1. First, you can wait until Jan. 16, 2024, to pay all of your estimated tax for the year. You won’t have to make any other payments for 2023.
  2. Second, you aren’t required to make any estimated tax payments at all If you file your 2023 income tax return by March 1, 2024, and pay any tax at that time.

Related: Federal Tax Brackets and Rates

How to Pay Estimated Taxes


tax professional

Once you know estimated taxes are required and when they’re due, you need to figure out how much estimated tax you owe and how to send your tax payments to the IRS. You’ll need Form 1040-ES and the accompanying instructions to calculate your payments, and you might need the form to send a payment to the IRS, too.

Calculating Your Estimated Tax Payments

Let’s start with the calculation of each estimated tax payment for 2023. First, you must determine the total estimated tax you must pay for the year using the Estimated Tax Worksheet in the instructions for Form 1040-ES. This amount is based on your expected adjusted gross income, taxable income, taxes, deductions, and tax credits for the year.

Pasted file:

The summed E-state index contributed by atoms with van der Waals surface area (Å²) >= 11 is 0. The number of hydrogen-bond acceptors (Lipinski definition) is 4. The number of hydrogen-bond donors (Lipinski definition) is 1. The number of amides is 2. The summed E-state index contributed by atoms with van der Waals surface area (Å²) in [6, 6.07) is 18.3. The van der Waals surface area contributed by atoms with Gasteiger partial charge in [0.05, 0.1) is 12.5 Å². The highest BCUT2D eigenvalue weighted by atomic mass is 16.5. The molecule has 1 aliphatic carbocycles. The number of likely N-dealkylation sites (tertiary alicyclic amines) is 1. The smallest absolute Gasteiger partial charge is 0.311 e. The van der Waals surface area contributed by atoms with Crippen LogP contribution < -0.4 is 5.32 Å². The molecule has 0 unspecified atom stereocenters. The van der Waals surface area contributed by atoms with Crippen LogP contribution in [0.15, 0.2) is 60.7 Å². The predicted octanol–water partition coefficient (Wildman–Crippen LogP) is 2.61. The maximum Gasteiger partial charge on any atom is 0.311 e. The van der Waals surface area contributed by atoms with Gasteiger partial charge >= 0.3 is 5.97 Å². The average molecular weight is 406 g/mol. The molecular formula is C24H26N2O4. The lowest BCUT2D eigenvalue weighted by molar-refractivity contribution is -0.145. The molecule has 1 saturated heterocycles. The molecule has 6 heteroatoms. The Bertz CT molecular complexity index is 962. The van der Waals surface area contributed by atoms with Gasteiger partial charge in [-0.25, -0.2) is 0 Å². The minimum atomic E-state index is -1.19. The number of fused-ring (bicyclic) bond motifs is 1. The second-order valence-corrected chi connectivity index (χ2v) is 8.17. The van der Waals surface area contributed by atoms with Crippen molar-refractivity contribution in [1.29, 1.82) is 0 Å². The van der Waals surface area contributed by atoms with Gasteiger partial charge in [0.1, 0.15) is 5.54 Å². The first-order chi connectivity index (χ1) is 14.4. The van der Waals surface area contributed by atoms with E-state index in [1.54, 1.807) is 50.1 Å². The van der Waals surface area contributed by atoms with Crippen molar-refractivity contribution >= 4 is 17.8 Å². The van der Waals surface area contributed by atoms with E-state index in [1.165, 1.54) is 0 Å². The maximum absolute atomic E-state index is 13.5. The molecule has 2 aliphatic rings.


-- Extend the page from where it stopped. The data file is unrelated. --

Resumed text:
YATI Tax Tip: Since you’re estimating the year’s tax outcome, it might help to use amounts from your 2022 tax return as a starting point. However, you must tweak these figures to account for recent tax law changes and changes to your own situation (e.g., more or less income, marriage or divorce, having a baby, etc.).

If the income for which estimated taxes are required doesn’t fluctuate very much, multiply the total estimated tax for the year by the percentage shown in the table below to calculate the amount of each individual payment for the 2023 tax year.

Percentage For Estimated Tax Payment Due On…
Due Date of First Estimated Tax PaymentApril 18, 2023June 15, 2023Sept. 15, 2023Jan. 16, 2024
April 18, 202325%25%25%25%
June 15, 202350%25%25%
Sept. 15, 202375%25%
Jan. 16, 2024100%

Annualized income installment method

If your income goes up and down during the year (e.g., you have seasonal income from a side job), you can use the annualized income installment method to calculate the amount of each payment. With this method, your tax is analyzed at the end of each payment period based on a reasonable estimate of your income, deductions, and other items from the beginning of the year through the end of the period. This could allow you to lower or eliminate estimated tax payments for one or more payment periods.